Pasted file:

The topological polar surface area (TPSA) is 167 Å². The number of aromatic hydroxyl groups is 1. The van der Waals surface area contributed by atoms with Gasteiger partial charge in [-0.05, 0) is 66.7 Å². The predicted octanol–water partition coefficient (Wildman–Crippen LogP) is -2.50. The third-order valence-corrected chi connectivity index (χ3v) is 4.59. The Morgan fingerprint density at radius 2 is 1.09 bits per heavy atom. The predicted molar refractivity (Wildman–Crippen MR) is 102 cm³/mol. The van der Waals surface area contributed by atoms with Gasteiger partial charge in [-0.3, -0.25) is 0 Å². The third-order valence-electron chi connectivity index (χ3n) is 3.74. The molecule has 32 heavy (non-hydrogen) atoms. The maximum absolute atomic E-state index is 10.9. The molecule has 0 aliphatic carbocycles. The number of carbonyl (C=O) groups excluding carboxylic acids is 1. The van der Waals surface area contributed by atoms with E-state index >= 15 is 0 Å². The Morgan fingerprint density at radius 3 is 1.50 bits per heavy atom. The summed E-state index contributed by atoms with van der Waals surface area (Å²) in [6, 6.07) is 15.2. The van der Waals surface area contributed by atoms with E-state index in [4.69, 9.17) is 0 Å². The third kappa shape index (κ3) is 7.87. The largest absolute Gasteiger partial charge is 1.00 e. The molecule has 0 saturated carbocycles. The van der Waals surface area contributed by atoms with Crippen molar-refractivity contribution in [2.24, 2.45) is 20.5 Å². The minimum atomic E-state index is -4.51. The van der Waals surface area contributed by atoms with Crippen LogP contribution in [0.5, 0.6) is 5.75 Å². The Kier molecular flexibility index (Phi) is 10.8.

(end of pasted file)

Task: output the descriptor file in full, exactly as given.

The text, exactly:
The topological polar surface area (TPSA) is 167 Å². The number of aromatic hydroxyl groups is 1. The van der Waals surface area contributed by atoms with Gasteiger partial charge in [-0.05, 0) is 66.7 Å². The predicted octanol–water partition coefficient (Wildman–Crippen LogP) is -2.50. The third-order valence-corrected chi connectivity index (χ3v) is 4.59. The Morgan fingerprint density at radius 2 is 1.09 bits per heavy atom. The predicted molar refractivity (Wildman–Crippen MR) is 102 cm³/mol. The van der Waals surface area contributed by atoms with Gasteiger partial charge in [-0.3, -0.25) is 0 Å². The third-order valence-electron chi connectivity index (χ3n) is 3.74. The molecule has 32 heavy (non-hydrogen) atoms. The maximum absolute atomic E-state index is 10.9. The molecule has 0 aliphatic carbocycles. The number of carbonyl (C=O) groups excluding carboxylic acids is 1. The van der Waals surface area contributed by atoms with E-state index >= 15 is 0 Å². The Morgan fingerprint density at radius 3 is 1.50 bits per heavy atom. The summed E-state index contributed by atoms with van der Waals surface area (Å²) in [6, 6.07) is 15.2. The van der Waals surface area contributed by atoms with E-state index in [4.69, 9.17) is 0 Å². The third kappa shape index (κ3) is 7.87. The largest absolute Gasteiger partial charge is 1.00 e. The molecule has 0 saturated carbocycles. The van der Waals surface area contributed by atoms with Crippen molar-refractivity contribution in [2.24, 2.45) is 20.5 Å². The minimum atomic E-state index is -4.51. The van der Waals surface area contributed by atoms with Crippen LogP contribution in [0.5, 0.6) is 5.75 Å². The Kier molecular flexibility index (Phi) is 10.8.